Black businesses — built from scratch
I came to live in Waco in 1985, which some 32 years following the May 11, 1953 tornado which had devastated the city.
Shortly after my arrival in Waco, I noticed that the tornado tragedy was revisited each year on, and/or, near the date that it had occurred, via articles in the local newspapers and radio and television presentations. And, I was struck by the significant absence of specific information regarding tornado damages in the black community, and especially in the then-thriving Black business district which was a significant part of downtown Waco at that time.
My interest was further stimulated as I initiated discussions with African Americans who were young adults at the time of the tornado. And, I learned from them, among other things the following:
1. African Americans living in Waco at the time of the tornado in 1953 owned a large and thriving business community.
2. this community of businesses was located on, what was identified as Bridge Street, and second and third streets just across from Waco City Hall (one of the buildings that was not destroyed by the tornado).
A list of the businesses destroyed by the tornado is recorded in the book African American Heritage in Waco Texas, authored by a black Dentist, Dr. Garry H. Radford (now deceased), published by Eakin Press, Austin, Texas, year 2000.
The black-owned businesses destroyed were: the Skylight Tavern, Waco Barber College, Smith Printing Company, (the Waco Messenger newspaper office), Excelsor Life Insurance Co., Simmons Barber Shop, Mayfair Beauty Shop, Henry's Beer Tavern, Squeeze Café, Universal Life Insurance Company, Bridge Street Taxi Company, Rube Livingston Barber Shop, Sally Hughes, Sorrell's Barber Shop, Gen's Shoe Shop, Mecca Drugstore, the offices of Drs. L.R. Adams, M.D. and Dr. W.G. Sorrell, D.D.S., Continental Casualty Insurance Co., Inglehart Appliance and Furniture, Ladies and Gents Beauty Bar, Watch Tower Life Insurance Co., K&K Tailors, Sam Horne Dominoes, Preston Murphy's Barber Shop, Flapper Inn, Jockey Club Barber Shop. Also destroyed was the Conner-Willis Building — containing the offices of R.R. Malone Real Estate, the county agriculture agent), the American Woodman Lodge, and the offices of Dr. Radford.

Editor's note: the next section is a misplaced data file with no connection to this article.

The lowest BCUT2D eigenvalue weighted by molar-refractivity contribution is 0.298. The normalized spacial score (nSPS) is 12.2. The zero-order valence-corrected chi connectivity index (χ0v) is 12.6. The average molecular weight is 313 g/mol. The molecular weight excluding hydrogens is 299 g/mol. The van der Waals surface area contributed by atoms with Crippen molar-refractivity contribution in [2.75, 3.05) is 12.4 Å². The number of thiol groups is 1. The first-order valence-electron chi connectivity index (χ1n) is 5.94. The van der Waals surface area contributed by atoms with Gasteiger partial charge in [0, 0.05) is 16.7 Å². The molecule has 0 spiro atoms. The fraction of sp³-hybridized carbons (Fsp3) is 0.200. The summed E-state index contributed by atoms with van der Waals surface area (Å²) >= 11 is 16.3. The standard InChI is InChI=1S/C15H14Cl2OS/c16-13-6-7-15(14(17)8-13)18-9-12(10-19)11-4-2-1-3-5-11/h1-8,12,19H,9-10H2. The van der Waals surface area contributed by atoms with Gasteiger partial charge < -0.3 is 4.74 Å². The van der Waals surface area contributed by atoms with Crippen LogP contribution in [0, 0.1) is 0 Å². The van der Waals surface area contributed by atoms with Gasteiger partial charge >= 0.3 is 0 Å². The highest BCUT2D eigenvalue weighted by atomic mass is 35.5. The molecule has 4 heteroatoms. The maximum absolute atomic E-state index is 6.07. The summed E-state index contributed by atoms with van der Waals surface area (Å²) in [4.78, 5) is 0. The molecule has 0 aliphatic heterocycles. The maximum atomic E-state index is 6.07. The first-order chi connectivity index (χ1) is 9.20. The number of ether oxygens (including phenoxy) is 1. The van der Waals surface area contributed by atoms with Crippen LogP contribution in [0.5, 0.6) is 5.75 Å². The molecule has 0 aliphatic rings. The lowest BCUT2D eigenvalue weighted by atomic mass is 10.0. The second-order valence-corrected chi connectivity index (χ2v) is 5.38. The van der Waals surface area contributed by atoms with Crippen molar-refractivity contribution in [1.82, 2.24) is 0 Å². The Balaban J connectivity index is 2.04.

The latter building was one of two three-story buildings owned and operated by black Wacoans at the time of the 1953 tornado. The second building was known as the Fridia Building, which housed the Mecca Drug Store, several medical and dental offices, and meeting space utilized by fraternal and social organizations of the black community.
Needless to say, I was immensely impressed by the above-noted achievements on the part of Waco blacks, given the general attitudes and practices of their mainstream white counterparts in their relationships to blacks dating back to the 247 years of their physical enslavement (i.e. 1612-1865), 100 years of experience living within the Plantation system (i.e. 1866-1966) with the latter ending with the advent of the Civil Rights Movement, which was accelerated in the early 1960s.
During both of the first two eras noted, it is a matter of record that blacks all across the South, including Waco, were both segregated from mainstream America and severely discriminated against in such critical areas as education and the opportunity to access employment where one would receive equal pay for equal work.
With Waco blacks having in 88 years (i.e., 1865-1953) attained the commercial achievements referenced elsewhere in this article, the question is clearly raised as the "how did they do this"?
After all, their ancestors were officially enslaved until 1865, people who at that time had virtually nothing to start any kind of businesses or purchase land. Yet, during the interim between 1865 and 1953, blacks did do these things.
As an example of land acquisitions by blacks here in Waco during the latter noted time, the records show that a significant proportion of what is now Baylor University's campus was owned by blacks.
In my dialogue with those black Wacoans who were young adults in 1953, the response to "how" elicited the expressions of the pooling of resources, cooperating and patronization of each others' businesses, and, the patronization of said businesses by the black community at large. The Waco Black Business District had enjoyed the patronage of blacks living in Mexia, Marlin, McGregor, and Downsville, to name several supportive entities..
Sadly, the black respondents who were 50 years old, or younger, had little or no knowledge of this tremendous legacy of successful black owned and operated businesses here in Waco.
Such knowledge as how to start over with nothing, as their fore-fathers, just out of slavery did, was not a part of their knowledge.
This experience reaffirms the fact that education for different cultural groups in order to be truly relevant, must include the developmental history of said ethnic groups. For all such experiences have within them models of how individuals and groups of culturally indigenous people have, on occasions, "started over."
Van Allen is a former administrator at Paul Quinn College.
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